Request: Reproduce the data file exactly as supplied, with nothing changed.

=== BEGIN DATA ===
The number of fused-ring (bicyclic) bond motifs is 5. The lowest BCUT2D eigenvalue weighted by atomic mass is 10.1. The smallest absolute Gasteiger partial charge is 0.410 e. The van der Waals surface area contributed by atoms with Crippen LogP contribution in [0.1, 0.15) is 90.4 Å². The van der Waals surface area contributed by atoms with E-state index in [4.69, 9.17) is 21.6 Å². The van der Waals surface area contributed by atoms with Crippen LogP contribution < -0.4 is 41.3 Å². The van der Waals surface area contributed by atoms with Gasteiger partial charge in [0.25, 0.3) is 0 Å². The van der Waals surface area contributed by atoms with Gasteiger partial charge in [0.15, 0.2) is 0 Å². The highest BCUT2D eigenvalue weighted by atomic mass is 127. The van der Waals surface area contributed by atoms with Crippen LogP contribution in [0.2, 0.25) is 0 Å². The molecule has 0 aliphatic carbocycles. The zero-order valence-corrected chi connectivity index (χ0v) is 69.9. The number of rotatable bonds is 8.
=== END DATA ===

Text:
The number of fused-ring (bicyclic) bond motifs is 5. The lowest BCUT2D eigenvalue weighted by atomic mass is 10.1. The smallest absolute Gasteiger partial charge is 0.410 e. The van der Waals surface area contributed by atoms with Crippen LogP contribution in [0.1, 0.15) is 90.4 Å². The van der Waals surface area contributed by atoms with E-state index in [4.69, 9.17) is 21.6 Å². The van der Waals surface area contributed by atoms with Crippen LogP contribution < -0.4 is 41.3 Å². The van der Waals surface area contributed by atoms with Gasteiger partial charge in [0.25, 0.3) is 0 Å². The van der Waals surface area contributed by atoms with Gasteiger partial charge in [0.15, 0.2) is 0 Å². The highest BCUT2D eigenvalue weighted by atomic mass is 127. The van der Waals surface area contributed by atoms with Crippen LogP contribution in [0.2, 0.25) is 0 Å². The molecule has 0 aliphatic carbocycles. The zero-order valence-corrected chi connectivity index (χ0v) is 69.9. The number of rotatable bonds is 8.